De Lima Bats For Human Rights Subjects In Schools

Senator Leila M. de Lima is pushing anew for the passage of her measure requiring all educational institutions to include human rights as a specialized subject taught separately and progressively throughout the basic and higher education programs.

De Lima, former chairperson of the Commission on Human Rights (CHR), reintroduced Senate Bill (SB) No. 1145 which seeks to institutionalize human rights as a separate and specialized subject in both basic and higher education.

“Even with the K-to-12 Program now in place, [Human Rights Education] is still merely incorporated in various existing subjects from Grades 1-12,” she said.

“In a time when human rights violations are rampant and pervasive, [i]t is but the State’s responsibility to protect every citizen against human rights abuse both by state and private actors,” she added.

The lady Senator from Bicol noted that subsequent legislations, such as the “Free Secondary Education Act” and the “Magna Carta of Women,” expressly mandate government agencies to teach human rights in schools and other training institutions.

De Lima, a known human rights advocate here and abroad, pointed out that various international human rights instruments, many of which are ratified by the Philippines, encourage State parties to provide for human rights education (HRE).

These include the Convention on the Rights of the Child (CRC), the Convention on the Elimination of All Forms of Discrimination Against Women (CEDAW), and the International Convention on Civil and Political Rights (ICCPR), to name some.

Based on the 2012 study by the CHR and the United Nations Development Programme (UNDP), HRE was taught only at the appreciation level, prompting calls to deepen the conduct of HRE across the world.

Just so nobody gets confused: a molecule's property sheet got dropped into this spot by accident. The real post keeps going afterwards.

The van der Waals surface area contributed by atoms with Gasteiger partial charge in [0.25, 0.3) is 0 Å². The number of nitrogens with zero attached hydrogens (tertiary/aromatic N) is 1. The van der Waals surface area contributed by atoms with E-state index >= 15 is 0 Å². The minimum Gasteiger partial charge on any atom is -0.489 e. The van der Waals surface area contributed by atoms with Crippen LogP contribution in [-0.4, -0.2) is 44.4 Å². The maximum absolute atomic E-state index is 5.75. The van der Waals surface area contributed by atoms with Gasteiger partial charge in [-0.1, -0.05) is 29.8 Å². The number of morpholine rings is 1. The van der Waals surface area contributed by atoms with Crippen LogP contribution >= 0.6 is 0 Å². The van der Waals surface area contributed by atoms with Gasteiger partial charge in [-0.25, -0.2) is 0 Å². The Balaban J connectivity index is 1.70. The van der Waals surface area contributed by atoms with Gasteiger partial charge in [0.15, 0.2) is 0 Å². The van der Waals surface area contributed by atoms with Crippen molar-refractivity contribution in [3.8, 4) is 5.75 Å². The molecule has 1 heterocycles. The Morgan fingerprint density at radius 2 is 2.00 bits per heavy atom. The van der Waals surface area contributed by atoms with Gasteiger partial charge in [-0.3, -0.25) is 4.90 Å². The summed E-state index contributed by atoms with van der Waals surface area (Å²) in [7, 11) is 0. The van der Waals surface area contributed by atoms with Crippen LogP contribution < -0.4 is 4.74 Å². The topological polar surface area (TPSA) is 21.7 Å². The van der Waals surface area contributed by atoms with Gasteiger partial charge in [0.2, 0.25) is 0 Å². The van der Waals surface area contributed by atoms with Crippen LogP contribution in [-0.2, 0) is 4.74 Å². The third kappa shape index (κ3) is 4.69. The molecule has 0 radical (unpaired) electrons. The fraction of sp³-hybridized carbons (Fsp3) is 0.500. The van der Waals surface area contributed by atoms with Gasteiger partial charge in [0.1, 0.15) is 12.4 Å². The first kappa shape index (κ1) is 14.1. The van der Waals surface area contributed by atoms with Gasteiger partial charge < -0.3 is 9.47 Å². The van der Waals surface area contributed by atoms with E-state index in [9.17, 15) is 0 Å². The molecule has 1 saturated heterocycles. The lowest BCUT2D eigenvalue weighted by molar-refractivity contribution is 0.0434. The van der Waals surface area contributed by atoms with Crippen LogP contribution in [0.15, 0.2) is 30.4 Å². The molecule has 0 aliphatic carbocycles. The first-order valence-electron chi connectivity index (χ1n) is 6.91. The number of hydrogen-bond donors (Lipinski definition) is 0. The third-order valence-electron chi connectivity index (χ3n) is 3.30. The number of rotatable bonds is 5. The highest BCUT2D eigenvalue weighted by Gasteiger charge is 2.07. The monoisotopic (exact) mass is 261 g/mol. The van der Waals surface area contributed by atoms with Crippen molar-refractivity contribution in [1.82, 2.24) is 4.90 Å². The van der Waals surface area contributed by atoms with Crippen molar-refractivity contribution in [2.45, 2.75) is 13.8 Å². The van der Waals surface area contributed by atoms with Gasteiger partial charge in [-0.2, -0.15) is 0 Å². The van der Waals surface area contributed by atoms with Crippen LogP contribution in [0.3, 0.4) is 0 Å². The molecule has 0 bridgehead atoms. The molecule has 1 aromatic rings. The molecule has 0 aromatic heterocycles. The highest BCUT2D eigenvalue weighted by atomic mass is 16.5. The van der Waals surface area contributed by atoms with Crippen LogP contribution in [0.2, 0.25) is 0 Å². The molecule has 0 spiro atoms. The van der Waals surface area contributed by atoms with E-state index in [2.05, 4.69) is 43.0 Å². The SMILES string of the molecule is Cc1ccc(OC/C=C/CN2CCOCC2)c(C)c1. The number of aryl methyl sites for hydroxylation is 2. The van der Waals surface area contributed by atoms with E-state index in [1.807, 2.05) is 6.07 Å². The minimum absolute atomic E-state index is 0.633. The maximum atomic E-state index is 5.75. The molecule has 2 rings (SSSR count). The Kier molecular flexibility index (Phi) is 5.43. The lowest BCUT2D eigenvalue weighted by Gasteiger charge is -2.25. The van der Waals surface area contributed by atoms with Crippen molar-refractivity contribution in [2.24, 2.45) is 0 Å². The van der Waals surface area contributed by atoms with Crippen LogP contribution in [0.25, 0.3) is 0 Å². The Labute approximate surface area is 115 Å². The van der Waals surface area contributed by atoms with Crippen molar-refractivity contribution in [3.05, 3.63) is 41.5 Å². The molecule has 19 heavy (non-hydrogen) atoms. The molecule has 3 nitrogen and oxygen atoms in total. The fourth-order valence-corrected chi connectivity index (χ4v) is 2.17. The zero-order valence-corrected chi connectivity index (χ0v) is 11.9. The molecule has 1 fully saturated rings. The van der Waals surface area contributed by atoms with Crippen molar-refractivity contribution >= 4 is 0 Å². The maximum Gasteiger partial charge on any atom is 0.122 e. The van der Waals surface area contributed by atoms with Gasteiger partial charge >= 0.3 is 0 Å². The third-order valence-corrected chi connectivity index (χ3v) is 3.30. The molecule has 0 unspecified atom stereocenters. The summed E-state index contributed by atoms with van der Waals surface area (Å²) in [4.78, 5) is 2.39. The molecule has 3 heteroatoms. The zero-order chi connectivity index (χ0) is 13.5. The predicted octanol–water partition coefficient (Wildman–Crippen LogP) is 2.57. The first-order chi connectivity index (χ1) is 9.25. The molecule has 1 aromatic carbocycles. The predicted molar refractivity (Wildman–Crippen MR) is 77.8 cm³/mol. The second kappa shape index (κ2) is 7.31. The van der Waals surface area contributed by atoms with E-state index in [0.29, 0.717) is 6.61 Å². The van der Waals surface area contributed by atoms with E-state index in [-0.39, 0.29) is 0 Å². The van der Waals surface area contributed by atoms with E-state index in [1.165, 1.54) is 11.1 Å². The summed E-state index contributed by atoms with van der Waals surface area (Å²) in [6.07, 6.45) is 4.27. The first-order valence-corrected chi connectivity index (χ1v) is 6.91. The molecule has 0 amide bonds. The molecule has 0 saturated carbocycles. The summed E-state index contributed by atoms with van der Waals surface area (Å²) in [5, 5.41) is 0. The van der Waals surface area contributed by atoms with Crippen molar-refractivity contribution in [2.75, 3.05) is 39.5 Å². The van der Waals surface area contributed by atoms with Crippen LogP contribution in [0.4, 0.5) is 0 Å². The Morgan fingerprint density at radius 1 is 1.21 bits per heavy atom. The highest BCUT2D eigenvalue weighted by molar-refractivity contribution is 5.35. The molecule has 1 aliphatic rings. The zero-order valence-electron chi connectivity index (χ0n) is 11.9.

“This measure adopts the recommendation of the CHR-UNDP study to deepen HRE by institutionalizing human rights as a separate and specialized subject in both basic and higher education,” she said.

The Senator explained that HRE must be taught from early childhood education onwards in order to build a strong, positive human rights culture where everyone’s rights are fully protected and realized.

“Institutionalizing HRE into the basic and higher education school curricula will also ensure that a comprehensive, effective, sustainable, and standardized human rights education will be replicated in all schools nationwide,” she said.

Under SB No. 1145, the Department of Education (DepEd) and the Commission on Higher Education (CHED) are mandated to consult with the CHR and formulate the corresponding curricula and the course programmes for HRE in the country.

According to De Lima, teaching modules should cover an introduction to basic human rights principles, such as equality, non-discrimination, human dignity, inclusion, empowerment, and environmental awareness, among others.

These teaching modules should focus on personal values, attitudes and behaviors that promote one’s responsibility in upholding and protecting human rights and provide practical information for protecting oneself from gender-based abuses, she added.
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